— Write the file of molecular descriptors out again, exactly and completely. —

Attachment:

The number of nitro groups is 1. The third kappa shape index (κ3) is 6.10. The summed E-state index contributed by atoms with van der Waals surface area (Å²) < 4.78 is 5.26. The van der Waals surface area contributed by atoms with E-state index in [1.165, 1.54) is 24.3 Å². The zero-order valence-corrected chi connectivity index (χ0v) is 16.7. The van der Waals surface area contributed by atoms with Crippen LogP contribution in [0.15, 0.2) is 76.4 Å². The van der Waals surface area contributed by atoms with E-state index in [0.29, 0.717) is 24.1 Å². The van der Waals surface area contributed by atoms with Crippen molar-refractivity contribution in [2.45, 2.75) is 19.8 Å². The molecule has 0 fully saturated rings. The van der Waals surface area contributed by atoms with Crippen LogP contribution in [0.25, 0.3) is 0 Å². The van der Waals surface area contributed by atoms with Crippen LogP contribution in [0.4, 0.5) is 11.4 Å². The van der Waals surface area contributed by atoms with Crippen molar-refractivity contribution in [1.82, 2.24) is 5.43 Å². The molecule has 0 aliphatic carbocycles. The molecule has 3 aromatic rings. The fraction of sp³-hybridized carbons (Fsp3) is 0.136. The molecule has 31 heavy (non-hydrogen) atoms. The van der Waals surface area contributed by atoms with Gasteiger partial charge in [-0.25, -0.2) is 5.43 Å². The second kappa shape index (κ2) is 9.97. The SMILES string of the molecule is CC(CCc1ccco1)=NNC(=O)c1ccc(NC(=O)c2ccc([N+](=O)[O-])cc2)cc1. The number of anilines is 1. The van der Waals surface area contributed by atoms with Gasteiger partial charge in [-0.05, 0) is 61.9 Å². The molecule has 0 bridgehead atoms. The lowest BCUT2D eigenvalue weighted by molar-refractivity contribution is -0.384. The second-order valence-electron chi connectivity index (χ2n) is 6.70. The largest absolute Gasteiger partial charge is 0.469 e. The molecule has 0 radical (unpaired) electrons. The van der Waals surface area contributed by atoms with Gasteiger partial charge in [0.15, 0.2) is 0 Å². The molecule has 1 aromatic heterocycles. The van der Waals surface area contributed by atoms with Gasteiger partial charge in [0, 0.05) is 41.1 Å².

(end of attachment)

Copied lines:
The number of nitro groups is 1. The third kappa shape index (κ3) is 6.10. The summed E-state index contributed by atoms with van der Waals surface area (Å²) < 4.78 is 5.26. The van der Waals surface area contributed by atoms with E-state index in [1.165, 1.54) is 24.3 Å². The zero-order valence-corrected chi connectivity index (χ0v) is 16.7. The van der Waals surface area contributed by atoms with Crippen LogP contribution in [0.15, 0.2) is 76.4 Å². The van der Waals surface area contributed by atoms with E-state index in [0.29, 0.717) is 24.1 Å². The van der Waals surface area contributed by atoms with Crippen molar-refractivity contribution in [2.45, 2.75) is 19.8 Å². The molecule has 0 fully saturated rings. The van der Waals surface area contributed by atoms with Crippen LogP contribution in [0.25, 0.3) is 0 Å². The van der Waals surface area contributed by atoms with Crippen LogP contribution in [0.4, 0.5) is 11.4 Å². The van der Waals surface area contributed by atoms with Crippen molar-refractivity contribution in [1.82, 2.24) is 5.43 Å². The molecule has 0 aliphatic carbocycles. The molecule has 3 aromatic rings. The fraction of sp³-hybridized carbons (Fsp3) is 0.136. The molecule has 31 heavy (non-hydrogen) atoms. The van der Waals surface area contributed by atoms with Gasteiger partial charge in [-0.25, -0.2) is 5.43 Å². The second kappa shape index (κ2) is 9.97. The SMILES string of the molecule is CC(CCc1ccco1)=NNC(=O)c1ccc(NC(=O)c2ccc([N+](=O)[O-])cc2)cc1. The number of anilines is 1. The van der Waals surface area contributed by atoms with Gasteiger partial charge in [-0.05, 0) is 61.9 Å². The molecule has 0 bridgehead atoms. The lowest BCUT2D eigenvalue weighted by molar-refractivity contribution is -0.384. The second-order valence-electron chi connectivity index (χ2n) is 6.70. The largest absolute Gasteiger partial charge is 0.469 e. The molecule has 0 radical (unpaired) electrons. The van der Waals surface area contributed by atoms with Gasteiger partial charge in [0.15, 0.2) is 0 Å². The molecule has 1 aromatic heterocycles. The van der Waals surface area contributed by atoms with Gasteiger partial charge in [0, 0.05) is 41.1 Å².